It is apparent that a wide variety of access doors may be provided, in keeping with the spirit of this modular system, to accommodate different animals and different environmental requirements. For example, in FIG. 1, the middle enclosure in the assembly of enclosures is provided with an access door 6 which is substantially smaller in its vertical extension than the access doors 5 as shown in the other two enclosures.
FIG. 1 also is illustrative of other modifications that may be made within the particular spirit of this invention to accommodate different conditions. For example, as illustrated each of the access doors is provided with a port 8. If the material of the enclosure and the doors is not transparent for example, the port 8 may be made of transparent material so as to permit viewing or the admission of light to the interior. In the outermost enclosures as shown in FIG. 1, the ports are on a horizontal surface, whereas in the middle enclosure the port is more nearly vertical. Such differences provide for differences in light admission and viewing angles. In addition, the right hand enclosure in FIG. 1 shows a cover port, located in the cover itself. This illustration is also representative of the variations in environmental conditions and embodiments permitted with the present modular system. The cover port 9 for example need not be provided in other available covers, such as those others illustrated in FIG. 1.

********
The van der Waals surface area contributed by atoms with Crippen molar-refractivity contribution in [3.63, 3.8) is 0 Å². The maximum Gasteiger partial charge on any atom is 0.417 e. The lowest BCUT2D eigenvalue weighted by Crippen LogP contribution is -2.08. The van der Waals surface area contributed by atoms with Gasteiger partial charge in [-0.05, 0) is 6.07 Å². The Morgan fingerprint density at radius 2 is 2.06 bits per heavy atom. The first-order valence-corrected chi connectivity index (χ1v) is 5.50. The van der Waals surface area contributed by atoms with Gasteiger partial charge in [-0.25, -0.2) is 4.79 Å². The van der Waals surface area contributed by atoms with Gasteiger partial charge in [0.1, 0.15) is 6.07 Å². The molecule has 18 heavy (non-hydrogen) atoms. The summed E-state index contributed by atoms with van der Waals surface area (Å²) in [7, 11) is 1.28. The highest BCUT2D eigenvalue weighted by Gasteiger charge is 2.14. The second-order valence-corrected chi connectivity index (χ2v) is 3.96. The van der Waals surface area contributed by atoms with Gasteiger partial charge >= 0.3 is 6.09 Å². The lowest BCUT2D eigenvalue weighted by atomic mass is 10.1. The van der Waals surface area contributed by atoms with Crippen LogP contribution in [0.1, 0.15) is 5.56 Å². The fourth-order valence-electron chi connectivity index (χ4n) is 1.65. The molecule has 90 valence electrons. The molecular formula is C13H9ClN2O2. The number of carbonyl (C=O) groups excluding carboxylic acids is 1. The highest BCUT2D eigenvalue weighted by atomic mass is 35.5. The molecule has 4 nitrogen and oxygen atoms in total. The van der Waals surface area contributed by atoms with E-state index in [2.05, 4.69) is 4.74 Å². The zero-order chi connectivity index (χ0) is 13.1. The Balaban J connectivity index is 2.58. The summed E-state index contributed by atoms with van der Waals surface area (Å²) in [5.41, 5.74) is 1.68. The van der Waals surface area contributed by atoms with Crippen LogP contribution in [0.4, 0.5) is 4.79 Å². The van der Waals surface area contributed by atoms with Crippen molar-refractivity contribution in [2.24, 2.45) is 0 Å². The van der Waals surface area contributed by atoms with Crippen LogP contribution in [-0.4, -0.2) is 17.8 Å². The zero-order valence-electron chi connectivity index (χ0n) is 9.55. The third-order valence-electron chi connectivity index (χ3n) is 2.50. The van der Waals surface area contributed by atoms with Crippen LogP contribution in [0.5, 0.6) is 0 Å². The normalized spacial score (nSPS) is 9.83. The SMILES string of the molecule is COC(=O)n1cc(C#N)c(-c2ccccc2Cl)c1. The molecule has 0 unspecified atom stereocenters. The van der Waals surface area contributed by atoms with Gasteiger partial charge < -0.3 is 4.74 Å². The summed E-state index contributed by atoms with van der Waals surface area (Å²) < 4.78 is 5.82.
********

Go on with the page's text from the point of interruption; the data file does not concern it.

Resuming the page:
Since the main thrust of advantage of the present invention lies in the provision of enclosures for animals requiring some acquatic condition, the provision of the drain line 12 from each of the enclosures is specifically illustrated. The drain line 12, as shown, communicates to the interior of the enclosure by means of an elbow 7. Further details of the exact connection and its associated structure are described below. In connection with FIGS. 1 and 2, it is sufficient to state that the preferred embodiment is to have a drain line 12 from each enclosure and being manifolded into a main. The continuation of the drain line into a main drain line 12 is shown at the right hand edge of FIG. 1.